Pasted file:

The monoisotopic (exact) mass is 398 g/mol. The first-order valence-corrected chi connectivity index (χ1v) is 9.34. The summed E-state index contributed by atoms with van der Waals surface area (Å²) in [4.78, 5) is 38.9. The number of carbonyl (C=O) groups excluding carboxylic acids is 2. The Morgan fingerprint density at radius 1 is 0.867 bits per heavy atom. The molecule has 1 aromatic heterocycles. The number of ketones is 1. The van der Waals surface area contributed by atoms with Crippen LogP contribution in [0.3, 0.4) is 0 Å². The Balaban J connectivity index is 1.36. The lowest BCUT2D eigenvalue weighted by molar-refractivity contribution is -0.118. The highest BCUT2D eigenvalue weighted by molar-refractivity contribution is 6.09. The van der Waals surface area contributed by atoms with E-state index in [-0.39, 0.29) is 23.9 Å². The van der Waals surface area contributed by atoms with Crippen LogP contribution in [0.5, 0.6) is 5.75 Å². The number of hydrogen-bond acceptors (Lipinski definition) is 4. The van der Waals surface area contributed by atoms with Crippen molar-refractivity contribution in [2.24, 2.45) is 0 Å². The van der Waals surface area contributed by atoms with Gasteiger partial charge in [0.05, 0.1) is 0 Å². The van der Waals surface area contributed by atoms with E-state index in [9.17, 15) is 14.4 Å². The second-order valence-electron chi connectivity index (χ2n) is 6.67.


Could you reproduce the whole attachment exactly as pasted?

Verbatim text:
The monoisotopic (exact) mass is 398 g/mol. The first-order valence-corrected chi connectivity index (χ1v) is 9.34. The summed E-state index contributed by atoms with van der Waals surface area (Å²) in [4.78, 5) is 38.9. The number of carbonyl (C=O) groups excluding carboxylic acids is 2. The Morgan fingerprint density at radius 1 is 0.867 bits per heavy atom. The molecule has 1 aromatic heterocycles. The number of ketones is 1. The van der Waals surface area contributed by atoms with Crippen LogP contribution in [0.3, 0.4) is 0 Å². The Balaban J connectivity index is 1.36. The lowest BCUT2D eigenvalue weighted by molar-refractivity contribution is -0.118. The highest BCUT2D eigenvalue weighted by molar-refractivity contribution is 6.09. The van der Waals surface area contributed by atoms with E-state index in [-0.39, 0.29) is 23.9 Å². The van der Waals surface area contributed by atoms with Crippen LogP contribution in [0.5, 0.6) is 5.75 Å². The number of hydrogen-bond acceptors (Lipinski definition) is 4. The van der Waals surface area contributed by atoms with Crippen molar-refractivity contribution in [2.24, 2.45) is 0 Å². The van der Waals surface area contributed by atoms with Gasteiger partial charge in [0.05, 0.1) is 0 Å². The van der Waals surface area contributed by atoms with E-state index in [9.17, 15) is 14.4 Å². The second-order valence-electron chi connectivity index (χ2n) is 6.67.